What do scuba diving and neuromuscular disease/spinal cord injuries have in common? They are compatible. Why is this? Because researchers are discovering that scuba diving can be a valuable therapy for people who have handicaps and disabilities. As a result of these findings, scuba diving is being used to benefit people with spinal cord injuries, etc.
“With scuba diving, the focus shifts from disability on land to ability in water.”
We live in a culture where people tend to maximize the limitations disability causes. The truth is, people with disabilities are living in an exciting time in history. Why? Because of all the new assistive technologies and therapies being used to better their lives. “Adaptive” scuba diving is an example of such a therapy.
What is one of the best things about people with disabilities or handicaps taking up scuba diving? Their mentality will probably shift from one of limitations and barriers to one of freedom and liberty.
How does scuba diving help someone with an injured spinal cord?
You might be excited to learn that scuba diving betters movement of muscles and “improves touch sensitivity and post traumatic stress disorder symptoms.” Scuba diving also:
– Allows unrestricted breathing
– Provides resistance-type exercise
– “Benefits tissues by hyper-oxygenating them”
After reading these benefits, can you see how scuba diving could help someone who has disabilities or handicaps?
A 2011 study of scuba diving and people with spinal cord injuries discovered equally glowing benefits.
The study monitored the results of scuba diving for 10 veterans who used wheelchairs. These veterans all had spinal cord injuries.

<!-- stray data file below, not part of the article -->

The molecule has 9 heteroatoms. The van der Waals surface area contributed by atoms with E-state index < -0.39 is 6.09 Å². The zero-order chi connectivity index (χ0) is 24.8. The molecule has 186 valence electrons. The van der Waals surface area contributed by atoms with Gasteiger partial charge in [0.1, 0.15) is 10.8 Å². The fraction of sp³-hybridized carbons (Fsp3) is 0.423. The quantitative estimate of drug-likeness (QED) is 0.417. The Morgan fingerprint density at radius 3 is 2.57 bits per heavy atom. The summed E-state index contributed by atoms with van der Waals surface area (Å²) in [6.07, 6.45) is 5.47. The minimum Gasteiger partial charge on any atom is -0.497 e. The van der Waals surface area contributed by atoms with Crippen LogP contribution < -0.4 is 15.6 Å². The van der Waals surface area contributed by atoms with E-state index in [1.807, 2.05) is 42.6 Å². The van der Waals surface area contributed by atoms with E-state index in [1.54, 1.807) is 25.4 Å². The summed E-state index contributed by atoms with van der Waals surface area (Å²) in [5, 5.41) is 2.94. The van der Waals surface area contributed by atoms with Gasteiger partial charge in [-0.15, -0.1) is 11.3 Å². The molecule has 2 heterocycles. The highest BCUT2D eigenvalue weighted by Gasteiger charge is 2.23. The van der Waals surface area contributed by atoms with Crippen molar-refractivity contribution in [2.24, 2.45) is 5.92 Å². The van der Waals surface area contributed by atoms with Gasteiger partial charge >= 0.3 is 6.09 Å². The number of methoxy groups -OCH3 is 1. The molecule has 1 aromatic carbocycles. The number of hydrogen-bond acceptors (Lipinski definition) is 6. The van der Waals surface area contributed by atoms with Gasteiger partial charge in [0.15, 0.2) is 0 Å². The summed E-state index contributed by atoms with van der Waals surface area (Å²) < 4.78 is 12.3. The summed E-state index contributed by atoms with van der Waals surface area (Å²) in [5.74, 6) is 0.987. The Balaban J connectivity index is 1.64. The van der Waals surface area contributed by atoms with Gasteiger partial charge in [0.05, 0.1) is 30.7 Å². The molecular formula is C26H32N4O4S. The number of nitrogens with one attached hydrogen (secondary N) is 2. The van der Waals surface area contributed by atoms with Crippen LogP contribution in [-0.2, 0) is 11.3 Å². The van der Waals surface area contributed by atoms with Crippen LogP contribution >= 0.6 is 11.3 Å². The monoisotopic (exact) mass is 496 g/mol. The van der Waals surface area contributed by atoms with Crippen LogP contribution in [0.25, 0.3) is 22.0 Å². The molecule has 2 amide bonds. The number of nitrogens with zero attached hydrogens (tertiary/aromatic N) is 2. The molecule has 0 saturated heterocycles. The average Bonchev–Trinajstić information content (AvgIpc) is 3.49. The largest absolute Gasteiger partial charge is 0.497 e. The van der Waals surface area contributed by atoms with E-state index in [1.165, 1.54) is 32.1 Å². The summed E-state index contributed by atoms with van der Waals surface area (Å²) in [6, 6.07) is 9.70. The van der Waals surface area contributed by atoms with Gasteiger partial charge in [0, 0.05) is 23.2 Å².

The veterans’ symptoms of post traumatic stress disorder, motor control, “muscle spasicity,” and more were assessed before and after the scuba diving experience. Here’s what scuba diving did for these veterans:
– Caused muscle spacisity to decrease 15 percent
– Allowed a “5 percent increase in sensitivity to pinprick”
– Grew sensitivity to “light touch” by 10 percent
These improvements are significant, but the most dramatic gains were seen in the veterans’ mental/emotional health.
Amazingly, the veterans’ signs of post traumatic stress syndrome “decreased an average of 80 percent” after scuba diving!
After reading about the advantages of scuba diving, are you considering it? If so, that’s great! But please be sure and discuss it with your physician first. He or she will know whether or not scuba diving would be a safe and helpful activity for you.
*Please note: All research for this article is compiled from direct and third party sources. Mention of programs, organizations and companies does not imply support of The National Benefit Authority. Pictures are for creative purposes only; they are not intended to sell or promote products for the NBA and belong to the accredited individual, organization or company.
Let’s Talk About It
Would you ever personally consider scuba diving? Why or why not?
Do you agree that people with disabilities today are experiencing more and more freedoms, especially in regards to mobility?